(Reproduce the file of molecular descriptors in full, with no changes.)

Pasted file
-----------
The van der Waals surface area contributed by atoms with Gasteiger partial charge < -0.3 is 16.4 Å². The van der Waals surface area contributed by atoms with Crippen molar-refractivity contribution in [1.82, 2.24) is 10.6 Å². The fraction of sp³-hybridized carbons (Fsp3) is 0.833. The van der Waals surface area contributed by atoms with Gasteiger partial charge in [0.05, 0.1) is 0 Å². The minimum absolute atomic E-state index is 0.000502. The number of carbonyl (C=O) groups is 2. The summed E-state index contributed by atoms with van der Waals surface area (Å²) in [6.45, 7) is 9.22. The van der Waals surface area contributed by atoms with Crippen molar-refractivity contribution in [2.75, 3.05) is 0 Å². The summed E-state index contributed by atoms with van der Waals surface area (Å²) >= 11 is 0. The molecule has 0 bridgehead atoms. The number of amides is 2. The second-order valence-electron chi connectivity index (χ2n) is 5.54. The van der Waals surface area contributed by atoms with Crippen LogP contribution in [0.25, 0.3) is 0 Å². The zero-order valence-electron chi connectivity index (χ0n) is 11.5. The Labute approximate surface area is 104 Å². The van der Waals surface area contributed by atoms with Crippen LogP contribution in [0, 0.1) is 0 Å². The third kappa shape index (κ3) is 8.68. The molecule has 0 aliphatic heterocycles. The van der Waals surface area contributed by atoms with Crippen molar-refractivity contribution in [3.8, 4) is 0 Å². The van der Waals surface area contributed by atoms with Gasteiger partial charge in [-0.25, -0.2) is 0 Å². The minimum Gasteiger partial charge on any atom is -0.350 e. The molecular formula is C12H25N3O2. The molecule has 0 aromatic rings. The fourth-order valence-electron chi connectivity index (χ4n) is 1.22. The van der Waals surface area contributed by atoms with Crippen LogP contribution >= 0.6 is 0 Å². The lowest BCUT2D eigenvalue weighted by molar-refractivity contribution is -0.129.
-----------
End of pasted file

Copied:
The van der Waals surface area contributed by atoms with Gasteiger partial charge < -0.3 is 16.4 Å². The van der Waals surface area contributed by atoms with Crippen molar-refractivity contribution in [1.82, 2.24) is 10.6 Å². The fraction of sp³-hybridized carbons (Fsp3) is 0.833. The van der Waals surface area contributed by atoms with Gasteiger partial charge in [0.05, 0.1) is 0 Å². The minimum absolute atomic E-state index is 0.000502. The number of carbonyl (C=O) groups is 2. The summed E-state index contributed by atoms with van der Waals surface area (Å²) in [6.45, 7) is 9.22. The van der Waals surface area contributed by atoms with Crippen molar-refractivity contribution in [2.75, 3.05) is 0 Å². The summed E-state index contributed by atoms with van der Waals surface area (Å²) >= 11 is 0. The molecule has 0 bridgehead atoms. The number of amides is 2. The second-order valence-electron chi connectivity index (χ2n) is 5.54. The van der Waals surface area contributed by atoms with Crippen LogP contribution in [0.25, 0.3) is 0 Å². The zero-order valence-electron chi connectivity index (χ0n) is 11.5. The Labute approximate surface area is 104 Å². The van der Waals surface area contributed by atoms with Crippen LogP contribution in [0, 0.1) is 0 Å². The third kappa shape index (κ3) is 8.68. The molecule has 0 aliphatic heterocycles. The van der Waals surface area contributed by atoms with Crippen molar-refractivity contribution in [3.8, 4) is 0 Å². The van der Waals surface area contributed by atoms with Gasteiger partial charge in [-0.25, -0.2) is 0 Å². The minimum Gasteiger partial charge on any atom is -0.350 e. The molecular formula is C12H25N3O2. The molecule has 0 aromatic rings. The fourth-order valence-electron chi connectivity index (χ4n) is 1.22. The van der Waals surface area contributed by atoms with Crippen LogP contribution >= 0.6 is 0 Å². The lowest BCUT2D eigenvalue weighted by molar-refractivity contribution is -0.129.